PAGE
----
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The Falabella family of Argentina became interested over a century ago in the research and breeding of miniature horses. Patrick Newell (the great grandfather of Julio Caesar Falabella) first started the breeding of the miniature horses back in the late 1800’s. The plan was to develop an equine the size of pony, but with the conformation and disposition of a horse.
The knowledge of breeding for miniature horses was recorded and passed from Patrick to his son-in-law Juan Falabella, who in turn passed the program onto his son Emilo Falabella, and then onto his son Julio Falabella. Thus began the breeding of Falabella horses. Today the Falabella is recognized as a Breed and known as the true original miniature horse.
The family selectively chose the horses for breeding by using the smallest mares with the smallest stallions, thus resulting in each generation becoming smaller. Breeding programs continue today producing many horses under 30 inches.
A favorite of the Falabella family was a stallion born short and stocky named Napoleon who matured at only 27 inches and weighed one hundred pounds. The name Napoleon appears in many pedigrees today. This horse lived to a ripe old age of 42 and upon his death, a monument was erected in his honor on the Falabella Ranch. At the time of his death, he was claimed to be the oldest living horse in the world.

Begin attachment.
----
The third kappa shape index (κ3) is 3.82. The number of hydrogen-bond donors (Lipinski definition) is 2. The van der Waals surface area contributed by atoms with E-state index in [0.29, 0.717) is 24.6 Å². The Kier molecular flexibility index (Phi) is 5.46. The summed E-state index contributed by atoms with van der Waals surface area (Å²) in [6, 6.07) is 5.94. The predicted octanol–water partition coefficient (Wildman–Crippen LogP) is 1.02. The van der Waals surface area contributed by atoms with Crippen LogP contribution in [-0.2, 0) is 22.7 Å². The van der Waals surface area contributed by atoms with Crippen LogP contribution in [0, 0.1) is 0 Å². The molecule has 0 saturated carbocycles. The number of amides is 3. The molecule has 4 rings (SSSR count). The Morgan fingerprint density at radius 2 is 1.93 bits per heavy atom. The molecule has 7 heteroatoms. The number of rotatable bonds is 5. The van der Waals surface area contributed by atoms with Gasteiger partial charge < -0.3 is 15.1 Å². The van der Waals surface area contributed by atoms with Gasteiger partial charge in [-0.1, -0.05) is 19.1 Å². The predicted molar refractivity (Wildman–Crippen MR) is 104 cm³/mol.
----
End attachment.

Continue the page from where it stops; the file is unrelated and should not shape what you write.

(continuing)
Falabellas have been bred down from a variety of full size horse breeds including the Thoroughbred, Arabian, Quarter Horse, Mustang, Draft ,etc. Falabellas appear in many colours: solids blacks, bays, buckskins, palominos, chestnuts, pintos and appaloosas.
Julio Falabella especially liked the loud coloured horses and many of his herd descendants today are appaloosa and pinto. One of Julio’s favorites was an appaloosa stallion named Menelek who was sold to Lord and Lady Fisher of England. Menelek was the foundation used to start a Falabella bloodline in the United Kingdom and the Kilverstone Zoo was established to promote the breed.
Since a variety of breeds were used, the conformation varies from the very fine Arabian/thoroughbred body to the heavier quarter/draft horse type. However, all should have good conformation with the body in proportion, straight legs, and resemble a true horse.
The disposition of the Falabella is quite noticeable, they are very friendly, extremely gentle and very intelligent. They make great performance horses and can be easily trained as driving horses, show horses, or trick horses.
The first Falabellas were imported to the
States by the Regina Winery in Etiwanda,
California. A team of Falabella horses was used as promotion to pull a
stagecoach in parades bearing the Winery’s crest.
In 1980, Julio Caesar Falabella passed away and the herd and ranches were divided between Maria Luisa, his second wife, and his only daughter Maria Angelica. Maria Luisa continues to breed horses in South America and exports to other countries.
In 1995, Maria Angelica Falabella and her business partner Washington Sea and his family relocated to South Carolina, USA. Today they continue her father’s breeding program and show their horses in the United States. Angelica still owns horses in Argentina and continues to bring them to America.